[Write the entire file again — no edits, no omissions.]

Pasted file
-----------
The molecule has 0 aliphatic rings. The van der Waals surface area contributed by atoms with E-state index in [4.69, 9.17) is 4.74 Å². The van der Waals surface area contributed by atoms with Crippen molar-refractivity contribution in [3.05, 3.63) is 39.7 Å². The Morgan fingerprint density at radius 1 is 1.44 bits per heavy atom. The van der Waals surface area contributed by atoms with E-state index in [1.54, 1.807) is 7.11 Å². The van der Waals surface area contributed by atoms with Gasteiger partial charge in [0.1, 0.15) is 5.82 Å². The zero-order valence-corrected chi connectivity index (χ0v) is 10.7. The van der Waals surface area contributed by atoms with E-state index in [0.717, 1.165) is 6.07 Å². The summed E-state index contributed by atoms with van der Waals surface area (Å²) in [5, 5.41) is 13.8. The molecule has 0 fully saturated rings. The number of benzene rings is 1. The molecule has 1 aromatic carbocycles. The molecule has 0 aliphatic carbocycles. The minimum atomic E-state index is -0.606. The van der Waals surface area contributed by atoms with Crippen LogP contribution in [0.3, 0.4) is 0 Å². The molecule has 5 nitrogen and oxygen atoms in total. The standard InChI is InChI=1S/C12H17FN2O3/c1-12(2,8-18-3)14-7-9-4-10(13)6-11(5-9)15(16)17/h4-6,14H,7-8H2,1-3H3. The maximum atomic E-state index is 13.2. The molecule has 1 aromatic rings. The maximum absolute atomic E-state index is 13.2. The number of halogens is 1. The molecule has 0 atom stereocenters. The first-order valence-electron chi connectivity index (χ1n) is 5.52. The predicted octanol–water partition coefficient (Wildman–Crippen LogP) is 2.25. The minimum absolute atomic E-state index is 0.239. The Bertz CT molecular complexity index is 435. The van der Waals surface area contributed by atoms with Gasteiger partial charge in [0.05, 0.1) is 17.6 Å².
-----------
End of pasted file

The molecule has 0 aliphatic rings. The van der Waals surface area contributed by atoms with E-state index in [4.69, 9.17) is 4.74 Å². The van der Waals surface area contributed by atoms with Crippen molar-refractivity contribution in [3.05, 3.63) is 39.7 Å². The Morgan fingerprint density at radius 1 is 1.44 bits per heavy atom. The van der Waals surface area contributed by atoms with E-state index in [1.54, 1.807) is 7.11 Å². The van der Waals surface area contributed by atoms with Gasteiger partial charge in [0.1, 0.15) is 5.82 Å². The zero-order valence-corrected chi connectivity index (χ0v) is 10.7. The van der Waals surface area contributed by atoms with E-state index in [0.717, 1.165) is 6.07 Å². The summed E-state index contributed by atoms with van der Waals surface area (Å²) in [5, 5.41) is 13.8. The molecule has 0 fully saturated rings. The number of benzene rings is 1. The molecule has 1 aromatic carbocycles. The molecule has 0 aliphatic carbocycles. The minimum atomic E-state index is -0.606. The van der Waals surface area contributed by atoms with Crippen LogP contribution in [0.3, 0.4) is 0 Å². The molecule has 5 nitrogen and oxygen atoms in total. The standard InChI is InChI=1S/C12H17FN2O3/c1-12(2,8-18-3)14-7-9-4-10(13)6-11(5-9)15(16)17/h4-6,14H,7-8H2,1-3H3. The maximum atomic E-state index is 13.2. The molecule has 1 aromatic rings. The maximum absolute atomic E-state index is 13.2. The number of halogens is 1. The molecule has 0 atom stereocenters. The first-order valence-electron chi connectivity index (χ1n) is 5.52. The predicted octanol–water partition coefficient (Wildman–Crippen LogP) is 2.25. The minimum absolute atomic E-state index is 0.239. The Bertz CT molecular complexity index is 435. The van der Waals surface area contributed by atoms with Gasteiger partial charge in [0.05, 0.1) is 17.6 Å².